1985 | 80 minutes
Kenneth Brannagh and Helen Mirren star in “Coming Through”, which tells the story of one of the great love affairs of the twentieth century and one of the major scandals. Frieda von Richthofen was born in 1879 in Metz. In 1899, she married a British philologist and professor of modern languages, Ernest Weekley, with whom she had three children. They settled in Nottingham, where Ernest worked at the university. During her marriage to Weekley she started to translate pieces of German literature, mainly fairy tales, into English and took considerable pride in their publication in book form.
In 1912, she met D. H. Lawrence, at the time a former student of her husband. She soon fell in love with him and the pair eloped to Germany, leaving her children behind. During their stay, Lawrence was arrested for spying and, after the intervention of Frieda’s father, the couple walked south, over the Alps to Italy. Following her divorce from Weekley, Frieda and Lawrence married in 1914. They intended to return to the continent, but the outbreak of war kept them in England, where they endured official harassment and censorship. They also struggled with limited resources and D.H. Lawrence’s already frail health. Leaving post-war England at the earliest opportunity, they travelled widely, eventually settling at the Kiowa Ranch near Taos, New Mexico and, in Lawrence’s last years, at the Villa Mirenda, near Scandicci in Tuscany. After her husband’s death in Vence, France in 1930, she returned to Taos to live with her third husband, Angelo Ravagli. Frieda died in 1956.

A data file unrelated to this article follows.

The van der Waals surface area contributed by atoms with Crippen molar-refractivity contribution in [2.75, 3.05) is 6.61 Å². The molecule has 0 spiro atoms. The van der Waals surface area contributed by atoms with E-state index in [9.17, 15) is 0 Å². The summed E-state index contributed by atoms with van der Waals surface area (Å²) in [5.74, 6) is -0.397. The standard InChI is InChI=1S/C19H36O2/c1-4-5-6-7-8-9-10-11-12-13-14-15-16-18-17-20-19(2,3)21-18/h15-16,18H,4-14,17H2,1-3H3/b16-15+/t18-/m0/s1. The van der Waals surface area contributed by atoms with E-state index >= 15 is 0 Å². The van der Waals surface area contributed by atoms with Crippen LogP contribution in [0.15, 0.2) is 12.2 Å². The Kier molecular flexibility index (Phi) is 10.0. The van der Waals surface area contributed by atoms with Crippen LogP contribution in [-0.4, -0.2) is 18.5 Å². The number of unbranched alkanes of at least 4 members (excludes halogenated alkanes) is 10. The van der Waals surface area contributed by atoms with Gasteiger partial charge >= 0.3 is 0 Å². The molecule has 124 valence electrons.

The Lawrence/von Richthofen affair is often dubbed a scandal of the century. Watching “Coming Through”, you wonder why. The only scandalous thing is how badly underdeveloped its story is. Instead of following their lives and professional achievements, the film choses probably the most boring part – the weeks in which they first met. As their their story as a couple begins, the film ends. Even worse, “Coming Through” is interwoven with a second storyline of an equally boring modern-day couple researching the love affair through Lawrence’s books. It reminds of “The French Lieutenant’s Woman” where the film-in-film story is used to show how society has changed. Here its clearly used to fill the running time because the love story is too short for a feature length film. It’s disappointing to see Brannagh and Mirren in such bland characters. They’re both solid performers here (Mirren sports a nice German accent), and I’m sure thy would have been fantastic if another time span of the characters was shown, but with a weak script and an uninteresting story, even Brannagh and Mirren can’t save “Coming Through”.